Saturday, May 11, 2013

Roses and Butterflies

I have made two trips recently, one to Roses of Yesterday (a rose nursery and display gardens),....

Sally Holmes

 ... and one to the Conservatory of Flowers in San Francisco to see their new butterfly exhibit.

 I thought I would combine them into one post: I don't have enough time to blog more frequently, and I am getting bogged down with all the pictures I am taking :)

Gypsy Boy spilling over the entrance gate at Roses of Yesterday

Visiting Roses of Yesterday was a real treat on Mothers' Day weekend.

A very impressive mound of Ruselliana

The nursery is located at a higher elevation and closer to the ocean than my garden, so their roses come into peak bloom just as mine are getting crisped in the heat.

Marguerite Hilling

 I have been there a few times and thought I have seen all there is to see, but surprises don't seem to end.

Rose de Meaux 

The display garden is very old with lots of roses tucked together, growing ever bigger, and suckering ever wider.

Phyllis Bide growing into Russeliana

 Most tags are illegible or missing altogether, which only adds to the charm, as far as I am concerned. On each visit I find a rose or two I missed on previous trips :).

'Pink Mermaid'. Unlike the real Mermaid, it is very restrained in growth and far less prickly.
For a suburban dweller like me, it is very soothing to visit a quiet rural garden in the woods where instead of manicured lawns, roses intermingle with abandon and drip from redwoods.

Belle de Crecy
Because of a cooler and moister climate, the size of blooms is considerably bigger than in my garden. The fragrance wafts. The colors hold in the gentle light. A pure delight in every sense.


Roses blooming at the display garden


Roses for sale

The butterfly exhibit at the Conservatory of Flowers was very different but equally entertaining.

A common buckeye

I walked through a cottage garden filled with flowers....

....where butterflies could be seen as close as one wants.

A white peacock

There was also a "hatchery" where butterflies emerge from chrysalises. It was the most fascinating part of the exhibit for me.

I have learned that butterflies determine the quality of nectar on a flower by tasting it with their feet.

A great southern white

They use ultraviolet vision to zero in on a flower.

A butterfly's long coiled tongue, called proboscis, is used to sip water and nectar whose sugar is the butterfly's chief food source.

I was one of the first visitors to the exhibit, and as it turned out it is not always a good thing. In this exhibit, butterflies are released into the garden as they hatch, so the longer you wait, the more different butterflies you will see.

 I thought I would try to visit the exhibit again at the end of summer, when the dahlias at the nearby dahlia garden are blooming.  Hopefully, many more butterflies will be drinking nectar from these flowers. It is nice to have something to look forward to.


  1. What wonderful photos of two of my favorite things, roses and butterflies.

    Have a lovely day and week ~ FlowerLady

  2. Thanks for sharing. Beautiful photo's of the butterflies and roses.

  3. Lovely roses. It must have been heavenly to walk through the display garden. And thanks so much for all the butterfly information! I didn't know any of that. The photo of the butterfly with his tongue out is just incredible.

  4. Who knew butterflies had tongues! Great shot, worthy of National Geographic.

  5. Masha, awesome photos of butterflies! I tried to take pictures of them and it was difficult--they are very fast!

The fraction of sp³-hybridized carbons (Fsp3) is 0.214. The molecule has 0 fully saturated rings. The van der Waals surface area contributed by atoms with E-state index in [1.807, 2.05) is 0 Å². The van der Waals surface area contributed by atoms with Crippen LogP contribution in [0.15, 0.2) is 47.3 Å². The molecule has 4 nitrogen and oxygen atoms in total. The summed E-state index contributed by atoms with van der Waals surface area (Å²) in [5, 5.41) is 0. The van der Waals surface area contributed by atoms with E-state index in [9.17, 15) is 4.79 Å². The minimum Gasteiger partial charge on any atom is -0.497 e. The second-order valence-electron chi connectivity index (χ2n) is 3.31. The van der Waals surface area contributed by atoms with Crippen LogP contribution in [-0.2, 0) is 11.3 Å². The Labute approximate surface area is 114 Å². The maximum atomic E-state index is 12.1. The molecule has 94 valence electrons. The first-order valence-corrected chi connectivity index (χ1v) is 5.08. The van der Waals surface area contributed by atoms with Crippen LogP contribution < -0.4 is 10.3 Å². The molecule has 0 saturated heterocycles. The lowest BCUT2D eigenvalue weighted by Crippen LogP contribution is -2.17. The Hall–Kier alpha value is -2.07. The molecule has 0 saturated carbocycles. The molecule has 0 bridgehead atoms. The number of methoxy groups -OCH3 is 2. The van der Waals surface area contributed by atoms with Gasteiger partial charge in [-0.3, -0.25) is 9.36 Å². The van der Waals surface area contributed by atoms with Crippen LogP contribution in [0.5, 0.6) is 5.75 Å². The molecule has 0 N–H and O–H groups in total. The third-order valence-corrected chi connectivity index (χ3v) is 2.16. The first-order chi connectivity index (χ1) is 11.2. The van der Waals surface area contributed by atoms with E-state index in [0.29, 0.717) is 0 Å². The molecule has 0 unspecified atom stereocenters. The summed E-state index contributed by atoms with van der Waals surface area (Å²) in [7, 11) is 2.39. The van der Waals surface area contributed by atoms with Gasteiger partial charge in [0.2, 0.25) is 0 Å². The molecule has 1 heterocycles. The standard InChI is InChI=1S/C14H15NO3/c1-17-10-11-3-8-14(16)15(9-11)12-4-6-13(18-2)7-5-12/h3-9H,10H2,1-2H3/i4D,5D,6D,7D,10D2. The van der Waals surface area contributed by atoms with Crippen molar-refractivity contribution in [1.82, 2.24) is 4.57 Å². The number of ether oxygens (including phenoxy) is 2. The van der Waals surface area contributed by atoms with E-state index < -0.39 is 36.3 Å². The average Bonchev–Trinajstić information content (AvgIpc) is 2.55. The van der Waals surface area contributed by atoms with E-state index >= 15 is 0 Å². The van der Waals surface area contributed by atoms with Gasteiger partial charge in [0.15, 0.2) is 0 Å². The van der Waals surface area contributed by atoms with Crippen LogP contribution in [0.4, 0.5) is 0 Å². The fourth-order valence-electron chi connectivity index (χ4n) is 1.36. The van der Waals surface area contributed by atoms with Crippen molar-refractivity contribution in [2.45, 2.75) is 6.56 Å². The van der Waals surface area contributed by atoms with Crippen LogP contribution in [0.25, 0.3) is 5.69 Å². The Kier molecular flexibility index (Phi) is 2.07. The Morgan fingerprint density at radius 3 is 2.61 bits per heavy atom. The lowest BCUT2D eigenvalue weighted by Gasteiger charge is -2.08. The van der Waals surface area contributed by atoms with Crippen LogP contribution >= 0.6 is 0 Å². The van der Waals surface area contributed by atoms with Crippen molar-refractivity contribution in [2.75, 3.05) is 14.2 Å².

Thank you for sharing this exhibition!

  6. Beautiful photos, and such great close-ups, those butterflies must have been on their best behaviour! Lovely roses too, I must admit I have roses-withdrawal symptoms, it is mid-May and I still haven't got any roses in flower! Here in London we have had an extremely cold spring, and after a short week of nice weather it has gone cold again. Not sure when I will have all my roses in flower but so far we are 4 weeks late.

  7. Phew, the butterflies are just as showy as the Roses in your part of the world Masha.

  8. Thank you for sharing you trip and the roses. So pretty. We have all summer to look at your lovely pictures, even after the roses have faded.

    What a nice trip to travel to a more rural/quiet area.

  9. Hi Masha, so if I'm correct the exhibition is on open air? Usually butterflies are kept in some kind of closed greenhouses or pavilions. The rose garden is awesome, I liked the way they've arranged the rose plants on sale on the van. You didn't come away empty handed, did you? ;-)


  10. Thank you!

    Alberto, the butterfly exhibit was in a conservatory which is really a greenhouse. They were contained. As to the roses for sale, I actually did come away empty-handed: I cannot squeeze any more roses into my garden even with a shoe horn....

  11. What absolutely stunning photos you have taken, especially those of the butterflies. I've always wanted to visit a butterfly farm here in the UK, but never quite managed it, maybe this will be the year! Those roses look magnificent in such large groups, mine aren't showing much signs of life yet.

  12. Hehe... if I ever should steal a car, it would be this one :o) :o) :o). Your butterfly photos are just gorgeous, stunning... I can't find the right words they are so beautiful!
    Have a lovely week

  13. Just lovely Masha! I stumbled across your blog and have enjoyed my visit very much.

  14. Gosh, that hatchery is nifty! Excellent macro on the butterfly! You are an amazing photographer, Masha. It's always a pleasure to stop by!

  15. What a gorgeous place! It sounds like a peaceful retreat. :o)

  16. I envy your visiting Roses of Yesterday. :) Their roses look and sound magnificent. Wonderful butterfly pictures too!


I am so glad you have stopped by!